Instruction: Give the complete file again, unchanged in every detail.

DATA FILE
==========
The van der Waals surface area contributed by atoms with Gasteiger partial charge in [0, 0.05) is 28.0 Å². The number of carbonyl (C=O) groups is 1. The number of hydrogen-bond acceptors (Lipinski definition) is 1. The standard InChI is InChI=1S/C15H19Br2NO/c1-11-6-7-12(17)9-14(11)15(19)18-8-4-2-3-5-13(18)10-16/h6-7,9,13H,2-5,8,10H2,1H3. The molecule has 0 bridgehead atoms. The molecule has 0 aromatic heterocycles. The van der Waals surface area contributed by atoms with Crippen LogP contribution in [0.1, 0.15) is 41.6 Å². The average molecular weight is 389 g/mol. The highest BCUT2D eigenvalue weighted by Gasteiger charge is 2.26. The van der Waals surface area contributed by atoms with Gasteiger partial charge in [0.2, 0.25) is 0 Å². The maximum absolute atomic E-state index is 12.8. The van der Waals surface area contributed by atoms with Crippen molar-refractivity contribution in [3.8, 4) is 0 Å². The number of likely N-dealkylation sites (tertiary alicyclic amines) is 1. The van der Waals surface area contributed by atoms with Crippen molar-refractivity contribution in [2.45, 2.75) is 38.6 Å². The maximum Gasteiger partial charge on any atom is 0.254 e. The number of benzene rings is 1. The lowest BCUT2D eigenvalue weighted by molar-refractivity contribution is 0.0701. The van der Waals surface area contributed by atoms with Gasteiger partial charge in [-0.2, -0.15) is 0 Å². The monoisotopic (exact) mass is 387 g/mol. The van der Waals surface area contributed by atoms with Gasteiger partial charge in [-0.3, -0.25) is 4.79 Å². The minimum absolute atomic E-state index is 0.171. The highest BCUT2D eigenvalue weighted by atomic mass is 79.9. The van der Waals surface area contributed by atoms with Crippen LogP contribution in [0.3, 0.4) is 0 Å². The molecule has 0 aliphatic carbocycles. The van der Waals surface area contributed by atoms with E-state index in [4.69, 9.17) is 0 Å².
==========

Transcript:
The van der Waals surface area contributed by atoms with Gasteiger partial charge in [0, 0.05) is 28.0 Å². The number of carbonyl (C=O) groups is 1. The number of hydrogen-bond acceptors (Lipinski definition) is 1. The standard InChI is InChI=1S/C15H19Br2NO/c1-11-6-7-12(17)9-14(11)15(19)18-8-4-2-3-5-13(18)10-16/h6-7,9,13H,2-5,8,10H2,1H3. The molecule has 0 bridgehead atoms. The molecule has 0 aromatic heterocycles. The van der Waals surface area contributed by atoms with Crippen LogP contribution in [0.1, 0.15) is 41.6 Å². The average molecular weight is 389 g/mol. The highest BCUT2D eigenvalue weighted by Gasteiger charge is 2.26. The van der Waals surface area contributed by atoms with Gasteiger partial charge in [0.2, 0.25) is 0 Å². The maximum absolute atomic E-state index is 12.8. The van der Waals surface area contributed by atoms with Crippen molar-refractivity contribution in [3.8, 4) is 0 Å². The number of likely N-dealkylation sites (tertiary alicyclic amines) is 1. The van der Waals surface area contributed by atoms with Crippen molar-refractivity contribution in [2.45, 2.75) is 38.6 Å². The maximum Gasteiger partial charge on any atom is 0.254 e. The number of benzene rings is 1. The lowest BCUT2D eigenvalue weighted by molar-refractivity contribution is 0.0701. The van der Waals surface area contributed by atoms with Gasteiger partial charge in [-0.2, -0.15) is 0 Å². The monoisotopic (exact) mass is 387 g/mol. The van der Waals surface area contributed by atoms with Gasteiger partial charge in [-0.3, -0.25) is 4.79 Å². The minimum absolute atomic E-state index is 0.171. The highest BCUT2D eigenvalue weighted by atomic mass is 79.9. The van der Waals surface area contributed by atoms with Crippen LogP contribution in [0.3, 0.4) is 0 Å². The molecule has 0 aliphatic carbocycles. The van der Waals surface area contributed by atoms with E-state index in [4.69, 9.17) is 0 Å².